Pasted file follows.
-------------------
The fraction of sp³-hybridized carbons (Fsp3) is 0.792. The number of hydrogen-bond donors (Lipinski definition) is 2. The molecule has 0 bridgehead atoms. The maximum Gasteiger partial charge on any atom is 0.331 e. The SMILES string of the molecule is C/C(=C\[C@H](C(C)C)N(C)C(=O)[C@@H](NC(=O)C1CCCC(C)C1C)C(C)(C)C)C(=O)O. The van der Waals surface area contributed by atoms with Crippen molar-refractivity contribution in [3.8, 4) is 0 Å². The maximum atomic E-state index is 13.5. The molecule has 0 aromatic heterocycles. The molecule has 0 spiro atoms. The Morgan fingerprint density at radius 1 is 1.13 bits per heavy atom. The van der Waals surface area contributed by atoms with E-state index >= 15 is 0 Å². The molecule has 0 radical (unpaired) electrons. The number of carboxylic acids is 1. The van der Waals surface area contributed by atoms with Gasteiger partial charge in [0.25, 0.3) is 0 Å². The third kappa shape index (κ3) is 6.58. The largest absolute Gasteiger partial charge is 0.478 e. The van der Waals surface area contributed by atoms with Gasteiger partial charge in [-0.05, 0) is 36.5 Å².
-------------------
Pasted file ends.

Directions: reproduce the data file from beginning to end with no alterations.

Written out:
The fraction of sp³-hybridized carbons (Fsp3) is 0.792. The number of hydrogen-bond donors (Lipinski definition) is 2. The molecule has 0 bridgehead atoms. The maximum Gasteiger partial charge on any atom is 0.331 e. The SMILES string of the molecule is C/C(=C\[C@H](C(C)C)N(C)C(=O)[C@@H](NC(=O)C1CCCC(C)C1C)C(C)(C)C)C(=O)O. The van der Waals surface area contributed by atoms with Crippen molar-refractivity contribution in [3.8, 4) is 0 Å². The maximum atomic E-state index is 13.5. The molecule has 0 aromatic heterocycles. The molecule has 0 spiro atoms. The Morgan fingerprint density at radius 1 is 1.13 bits per heavy atom. The van der Waals surface area contributed by atoms with E-state index >= 15 is 0 Å². The molecule has 0 radical (unpaired) electrons. The number of carboxylic acids is 1. The van der Waals surface area contributed by atoms with Gasteiger partial charge in [0.25, 0.3) is 0 Å². The third kappa shape index (κ3) is 6.58. The largest absolute Gasteiger partial charge is 0.478 e. The van der Waals surface area contributed by atoms with Gasteiger partial charge in [-0.05, 0) is 36.5 Å².